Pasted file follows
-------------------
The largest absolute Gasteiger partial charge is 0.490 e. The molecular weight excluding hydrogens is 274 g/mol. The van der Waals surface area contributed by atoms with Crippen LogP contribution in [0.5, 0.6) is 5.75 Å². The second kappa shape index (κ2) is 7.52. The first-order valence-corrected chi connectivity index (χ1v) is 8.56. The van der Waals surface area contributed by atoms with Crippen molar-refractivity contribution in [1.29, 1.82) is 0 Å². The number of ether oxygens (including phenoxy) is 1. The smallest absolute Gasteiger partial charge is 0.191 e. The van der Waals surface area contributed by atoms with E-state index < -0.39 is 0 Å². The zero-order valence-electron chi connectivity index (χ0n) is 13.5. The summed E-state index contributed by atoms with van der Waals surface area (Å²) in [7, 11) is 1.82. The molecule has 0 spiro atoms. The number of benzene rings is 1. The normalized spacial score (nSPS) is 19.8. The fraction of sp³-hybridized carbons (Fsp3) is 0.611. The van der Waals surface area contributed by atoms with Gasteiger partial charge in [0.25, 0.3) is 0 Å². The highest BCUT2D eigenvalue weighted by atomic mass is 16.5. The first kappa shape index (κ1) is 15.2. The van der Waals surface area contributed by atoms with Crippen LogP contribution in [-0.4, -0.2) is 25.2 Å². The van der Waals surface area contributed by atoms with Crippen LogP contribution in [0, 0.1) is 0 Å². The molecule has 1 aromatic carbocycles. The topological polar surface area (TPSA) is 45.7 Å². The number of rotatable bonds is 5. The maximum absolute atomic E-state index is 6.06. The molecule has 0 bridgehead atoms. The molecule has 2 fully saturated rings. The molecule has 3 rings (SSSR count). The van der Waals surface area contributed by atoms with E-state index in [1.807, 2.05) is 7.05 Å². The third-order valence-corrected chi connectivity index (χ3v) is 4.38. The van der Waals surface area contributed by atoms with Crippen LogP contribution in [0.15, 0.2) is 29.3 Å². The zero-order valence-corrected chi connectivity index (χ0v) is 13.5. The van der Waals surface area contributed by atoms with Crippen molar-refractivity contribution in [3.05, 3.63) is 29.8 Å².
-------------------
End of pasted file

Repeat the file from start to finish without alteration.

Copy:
The largest absolute Gasteiger partial charge is 0.490 e. The molecular weight excluding hydrogens is 274 g/mol. The van der Waals surface area contributed by atoms with Crippen LogP contribution in [0.5, 0.6) is 5.75 Å². The second kappa shape index (κ2) is 7.52. The first-order valence-corrected chi connectivity index (χ1v) is 8.56. The van der Waals surface area contributed by atoms with Crippen molar-refractivity contribution in [1.29, 1.82) is 0 Å². The number of ether oxygens (including phenoxy) is 1. The smallest absolute Gasteiger partial charge is 0.191 e. The van der Waals surface area contributed by atoms with E-state index < -0.39 is 0 Å². The zero-order valence-electron chi connectivity index (χ0n) is 13.5. The summed E-state index contributed by atoms with van der Waals surface area (Å²) in [7, 11) is 1.82. The molecule has 0 spiro atoms. The number of benzene rings is 1. The normalized spacial score (nSPS) is 19.8. The fraction of sp³-hybridized carbons (Fsp3) is 0.611. The van der Waals surface area contributed by atoms with Gasteiger partial charge in [0.25, 0.3) is 0 Å². The highest BCUT2D eigenvalue weighted by atomic mass is 16.5. The first kappa shape index (κ1) is 15.2. The van der Waals surface area contributed by atoms with Crippen LogP contribution in [-0.4, -0.2) is 25.2 Å². The van der Waals surface area contributed by atoms with Crippen LogP contribution in [0, 0.1) is 0 Å². The molecule has 1 aromatic carbocycles. The topological polar surface area (TPSA) is 45.7 Å². The number of rotatable bonds is 5. The maximum absolute atomic E-state index is 6.06. The molecule has 0 bridgehead atoms. The molecule has 2 fully saturated rings. The molecule has 3 rings (SSSR count). The van der Waals surface area contributed by atoms with E-state index in [1.807, 2.05) is 7.05 Å². The third-order valence-corrected chi connectivity index (χ3v) is 4.38. The van der Waals surface area contributed by atoms with Crippen LogP contribution in [0.15, 0.2) is 29.3 Å². The zero-order valence-corrected chi connectivity index (χ0v) is 13.5. The van der Waals surface area contributed by atoms with Crippen molar-refractivity contribution in [3.05, 3.63) is 29.8 Å².